Russians have a secret escape hatch to Europe—Serbia

March 11, 2022, 12:09 PM UTC

Russian travelers hemmed in by airspace closures following the invasion of Ukraine are using Serbia as a backdoor route to visit resorts and cities across Western Europe.

Seat capacity between Russia and Serbia, where it has longstanding ties, surged by about 50% in the first week of March compared with pre-war levels. Onward travel to countries including France, Switzerland, Italy and Cyprus is up by almost two-thirds, according to ticketing trends specialist ForwardKeys.

Belgrade’s neutral stance over the conflict means flag carrier Air Serbia is able to serve Russia even though airlines in the European Union and Russia are barred by airspace bans from flying between the two regions. The operations provide a gateway into Europe for Russians who would otherwise have to detour via Turkey or the Persian Gulf.

Gateway to West

Air Serbia didn’t immediately respond to requests for comment. The carrier has at least doubled capacity to Moscow and St. Petersburg since the war began last month, even adding a wide-body Airbus SE A330 aircraft previously used for flights to New York, according to a sales agent at Belgrade airport.

“We have become a hub, quite unexpectedly,” the agent said, speaking on condition of anonymity. “I don’t feel good about profiting from someone’s misfortune, but this is incredible. Almost all flights are fully booked, and the price of the ticket is no issue.”

Serbian President Aleksandar Vucic has pledged to remain neutral and retain ties to Moscow despite pressure on the former Yugoslav republic to participate in sanctions as it pushes to join the EU. Both nations share cultural roots, including predominantly Slavic ethnicities and ties to the Eastern Orthodox church.

‘Everything Difficult’

Despite the airspace bans, Russians aren’t prohibited from traveling to the EU. Some surface transport links remain open, including the railway line to Finland and roads into Finland and Latvia.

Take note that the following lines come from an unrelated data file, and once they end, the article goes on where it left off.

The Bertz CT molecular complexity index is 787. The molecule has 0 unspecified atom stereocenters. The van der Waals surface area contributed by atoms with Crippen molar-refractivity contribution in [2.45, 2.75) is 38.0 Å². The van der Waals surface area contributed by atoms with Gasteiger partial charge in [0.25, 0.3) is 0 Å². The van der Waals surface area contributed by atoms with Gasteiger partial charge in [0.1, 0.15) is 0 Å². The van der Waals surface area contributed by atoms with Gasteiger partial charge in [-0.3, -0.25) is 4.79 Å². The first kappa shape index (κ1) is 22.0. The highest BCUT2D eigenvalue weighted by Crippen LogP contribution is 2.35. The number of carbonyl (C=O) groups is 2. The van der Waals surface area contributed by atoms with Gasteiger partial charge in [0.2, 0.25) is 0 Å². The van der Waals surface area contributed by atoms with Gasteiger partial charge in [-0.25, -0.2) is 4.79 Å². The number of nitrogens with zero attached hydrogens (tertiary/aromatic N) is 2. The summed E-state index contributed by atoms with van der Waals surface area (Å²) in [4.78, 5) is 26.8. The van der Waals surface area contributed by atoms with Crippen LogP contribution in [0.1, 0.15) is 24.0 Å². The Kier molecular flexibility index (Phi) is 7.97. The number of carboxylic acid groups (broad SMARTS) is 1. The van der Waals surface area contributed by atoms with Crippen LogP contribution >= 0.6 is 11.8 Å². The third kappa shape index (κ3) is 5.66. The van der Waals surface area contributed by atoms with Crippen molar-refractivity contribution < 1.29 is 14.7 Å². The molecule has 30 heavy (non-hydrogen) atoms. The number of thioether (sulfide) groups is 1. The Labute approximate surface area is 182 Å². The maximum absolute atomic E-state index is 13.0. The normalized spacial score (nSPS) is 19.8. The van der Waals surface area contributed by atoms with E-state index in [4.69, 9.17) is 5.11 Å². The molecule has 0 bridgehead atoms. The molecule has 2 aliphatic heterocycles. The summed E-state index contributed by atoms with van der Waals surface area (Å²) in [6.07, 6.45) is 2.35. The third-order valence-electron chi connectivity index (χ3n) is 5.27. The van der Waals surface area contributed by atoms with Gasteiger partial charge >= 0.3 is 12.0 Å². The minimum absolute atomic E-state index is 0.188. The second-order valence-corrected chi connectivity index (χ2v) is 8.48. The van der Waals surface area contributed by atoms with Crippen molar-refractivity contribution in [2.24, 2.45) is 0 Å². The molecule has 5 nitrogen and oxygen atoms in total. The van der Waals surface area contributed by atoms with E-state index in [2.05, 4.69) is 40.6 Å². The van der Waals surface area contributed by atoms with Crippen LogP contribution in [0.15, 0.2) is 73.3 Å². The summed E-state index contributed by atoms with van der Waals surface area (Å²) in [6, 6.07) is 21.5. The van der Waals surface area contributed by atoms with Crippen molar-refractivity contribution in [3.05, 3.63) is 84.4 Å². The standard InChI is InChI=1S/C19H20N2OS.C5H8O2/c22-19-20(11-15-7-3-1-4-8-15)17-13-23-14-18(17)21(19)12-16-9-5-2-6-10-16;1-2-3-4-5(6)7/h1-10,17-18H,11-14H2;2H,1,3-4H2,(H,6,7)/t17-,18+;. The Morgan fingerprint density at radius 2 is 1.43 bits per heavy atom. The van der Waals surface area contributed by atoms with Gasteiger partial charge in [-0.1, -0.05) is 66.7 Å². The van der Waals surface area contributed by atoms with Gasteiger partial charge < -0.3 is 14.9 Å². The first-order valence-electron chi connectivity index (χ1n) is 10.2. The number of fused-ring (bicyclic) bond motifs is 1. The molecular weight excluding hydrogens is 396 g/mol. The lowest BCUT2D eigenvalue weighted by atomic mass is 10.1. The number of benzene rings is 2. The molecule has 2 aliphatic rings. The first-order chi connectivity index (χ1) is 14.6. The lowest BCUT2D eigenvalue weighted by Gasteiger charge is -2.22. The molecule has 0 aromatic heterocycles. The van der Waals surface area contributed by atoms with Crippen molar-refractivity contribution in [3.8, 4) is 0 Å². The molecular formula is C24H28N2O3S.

One Russian bound for Moscow after working at a shipyard in Italy said he’d traveled from Rome to Belgrade after direct flights were halted, with his employer funding his ticket.

“My bank is blocked, my employer can’t transfer my salary any more,” said the man, who referred to himself only as Alexander. “Everything has become difficult. Money, visas, travel, everything.”

Serbia has jumped to fourth place for Russian transfers from 12th previously, and has become the dominant hub for accessing other European nations, ForwardKeys said. Turkey ranks first overall, providing links to Georgia, Germany, the U.K. and U.S., followed by the United Arab Emirates and Qatar, which are being used chiefly to reach U.S. and Asia-Pacific destinations.

Tracking of Air Serbia flights by FlightRadar24 show Belgrade-bound jets heading west from Moscow across the Baltic states to avoid Ukraine, before veering south over Poland, Slovakia and Hungary, all of which have severed links with Russia.

Travel from Russia via Serbia was previously focused on Montenegro, which captured 85% of the transfer market in January, aided by visa-free entry. That proportion has dropped to 40%.

Cyprus Tourism

Cyprus now draws 8% of Russians transferring in Belgrade, up from 0.3% in January. The holiday island, which is in the EU, relied on Russia for a fifth of tourists before the coronavirus crisis. France has jumped to 7% of the total, Switzerland 6% and Italy 5%, with none accounting for more than 1% previously.

Russians are also traveling to Slovenia, Austria, Germany, Spain and the U.K. via Belgrade, ForwardKeys said, with hardly any having done so in January.

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